I remember one such time: the certificate was for Woolf Brothers, a fine men’s tailored shop that had several locations in Kansas City area, including the Blue Ridge Mall near our home and the toney Country Club Plaza. I don’t remember the exact amount of the certificate, but I do know that it was just enough to buy a beautiful silk tie and left the store in a prestigious Woolf Brothers bag.

When people ask what it was like growing up in Kansas City, they usually imagine that I’m going talk about cattle and countryside. But no, Kansas City was, and still is, quite a cosmopolitan place to live. I had a diverse group of friends, the arts scene was at its peak, and the shopping was out of this world. Kansas City had a Macy’s, which was part of a Mid-West division carrying high-end goods, a Gucci shop, before it became a huge chain, Harzfeld, which sold fine women’s and children’s apparel and Hall’s, a most magnificent department store owned by Hallmark.

Photograph by Stan Williams
Of these, the only one left is Hall’s, and as for Macy’s, it is a whole different kind of mass retail experience than it was in the 1980s. Sadly, Woolf Brothers closed its stores in the 1990s after 126 years in business. 

Flash forward a couple of decades: As I was vintage shopping in the West Bottoms at the beginning of July, my eye was drawn to this black and white paper in the corner of a shop. I immediately recognized the swingy tails on the "W" and the "B" as being from Woolf Brothers. Of course I purchased a roll and used it to wrap a gift of thrift for a dear friend who has always wanted to visit Kansas City. So in a way, I sent a little bit of Kansas City to her.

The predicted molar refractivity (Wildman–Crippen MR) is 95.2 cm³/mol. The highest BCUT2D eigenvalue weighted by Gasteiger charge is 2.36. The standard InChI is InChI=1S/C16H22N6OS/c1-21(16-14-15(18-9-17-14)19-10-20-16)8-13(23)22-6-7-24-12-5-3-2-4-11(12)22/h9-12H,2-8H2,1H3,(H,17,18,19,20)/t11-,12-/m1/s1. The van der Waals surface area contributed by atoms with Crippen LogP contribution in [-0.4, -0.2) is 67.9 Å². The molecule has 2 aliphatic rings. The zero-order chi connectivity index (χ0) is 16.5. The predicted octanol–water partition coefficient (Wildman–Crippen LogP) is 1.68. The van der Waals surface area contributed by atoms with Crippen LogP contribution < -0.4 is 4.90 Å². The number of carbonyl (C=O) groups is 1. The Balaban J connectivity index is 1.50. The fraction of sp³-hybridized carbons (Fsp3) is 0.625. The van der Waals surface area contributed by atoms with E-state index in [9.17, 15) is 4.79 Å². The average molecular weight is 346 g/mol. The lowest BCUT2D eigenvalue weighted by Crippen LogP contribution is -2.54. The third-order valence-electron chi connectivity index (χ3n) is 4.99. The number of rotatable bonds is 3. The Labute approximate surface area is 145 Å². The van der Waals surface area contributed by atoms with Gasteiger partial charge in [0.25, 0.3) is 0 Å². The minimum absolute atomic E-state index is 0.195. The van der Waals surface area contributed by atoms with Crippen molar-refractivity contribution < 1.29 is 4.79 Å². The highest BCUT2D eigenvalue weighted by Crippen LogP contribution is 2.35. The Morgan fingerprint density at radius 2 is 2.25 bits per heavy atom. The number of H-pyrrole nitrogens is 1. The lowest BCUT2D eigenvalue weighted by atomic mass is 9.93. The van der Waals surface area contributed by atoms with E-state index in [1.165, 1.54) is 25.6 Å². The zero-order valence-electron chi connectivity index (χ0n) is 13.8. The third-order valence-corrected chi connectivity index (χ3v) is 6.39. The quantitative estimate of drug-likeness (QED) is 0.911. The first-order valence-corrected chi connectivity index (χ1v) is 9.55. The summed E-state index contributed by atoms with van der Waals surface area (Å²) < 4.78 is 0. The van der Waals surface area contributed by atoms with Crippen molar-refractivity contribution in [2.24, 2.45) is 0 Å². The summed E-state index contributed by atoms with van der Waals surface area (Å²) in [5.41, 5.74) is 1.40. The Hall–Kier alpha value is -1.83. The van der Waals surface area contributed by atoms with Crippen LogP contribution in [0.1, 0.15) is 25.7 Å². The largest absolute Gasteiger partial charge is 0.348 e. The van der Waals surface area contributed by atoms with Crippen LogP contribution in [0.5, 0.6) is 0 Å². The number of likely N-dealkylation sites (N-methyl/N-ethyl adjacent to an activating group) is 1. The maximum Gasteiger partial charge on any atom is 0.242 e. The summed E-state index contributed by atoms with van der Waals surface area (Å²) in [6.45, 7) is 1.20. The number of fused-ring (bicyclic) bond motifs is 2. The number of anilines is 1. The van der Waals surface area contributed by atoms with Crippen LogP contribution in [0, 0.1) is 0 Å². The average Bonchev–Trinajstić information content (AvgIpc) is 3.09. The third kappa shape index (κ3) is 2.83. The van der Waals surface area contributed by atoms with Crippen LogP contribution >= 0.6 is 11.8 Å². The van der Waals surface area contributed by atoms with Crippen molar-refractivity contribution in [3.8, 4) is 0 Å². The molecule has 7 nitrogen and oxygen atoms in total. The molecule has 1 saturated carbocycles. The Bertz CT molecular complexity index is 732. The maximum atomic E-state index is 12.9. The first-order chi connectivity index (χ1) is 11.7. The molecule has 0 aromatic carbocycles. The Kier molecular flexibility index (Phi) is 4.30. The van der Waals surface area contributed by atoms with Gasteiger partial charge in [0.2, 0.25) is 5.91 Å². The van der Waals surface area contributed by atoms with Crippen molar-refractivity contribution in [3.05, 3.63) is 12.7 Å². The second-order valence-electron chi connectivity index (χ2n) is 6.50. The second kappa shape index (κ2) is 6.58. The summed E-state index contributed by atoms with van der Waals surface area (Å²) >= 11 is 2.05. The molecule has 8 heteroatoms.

Always Frugal, Always Fabulous,

The Elegant Thrifter


Thursday, July 30, 2015

Throwback Thursday: More from the Living Estate of Master Michael Quinn

Photograph by Jim Franco for "The Find"
Here is another colorful relic from the pages of "The Find" that is being sold in the Living Estate of Michael Quinn in my Etsy shop.

As part of an indoor tailgate party imagining a competition between the Sweets and the Savories, these glass pretties got the evening off to a rousing start.

Photograph by StanWilliams


"There is something very collegiate about this set," Michael says. In "The Find, " it was shown on an outside quilt-covered table next to a bowl brimming with popcorn, encouraging a casual nip in the great outdoors. Add some class to your next “pre-game” rounds of cocktails!"

With football season only weeks away, you still have time to procure these for your next sports celebration. Just pay a visit to The Living Estate of Master Michael Quinn in my Etsy shop, and let the festivities begin!

Always Frugal, Always Fabulous,

The Elegant Thrifter










Monday, July 27, 2015

The Find: More from the Living Estate of Master Michael Quinn

Photograph for "The Find" by Jim Franco

When I look at this image, I am reminded of the fanciful, handcrafted indoor tailgate party that Michael Quinn and his friends threw and that was celebrated in the pages of my book "The Find: The Housing Works Book of Decorating..." (Clarkson Potter, 2009). This is a fine example of how incongruous objects, when unified masterfully, can become a focal point of a tablescape. Here, Michael used as the bar backdrop an owl shape that he kept from a Henri Bendel window display. The wouldn't be complete without the plastic biology head he purchased at a sidewalk sale in Manhattan's East village. Embedded in its left lobe is a recipe for the signature cocktail of the evening: a Dark and Stormy.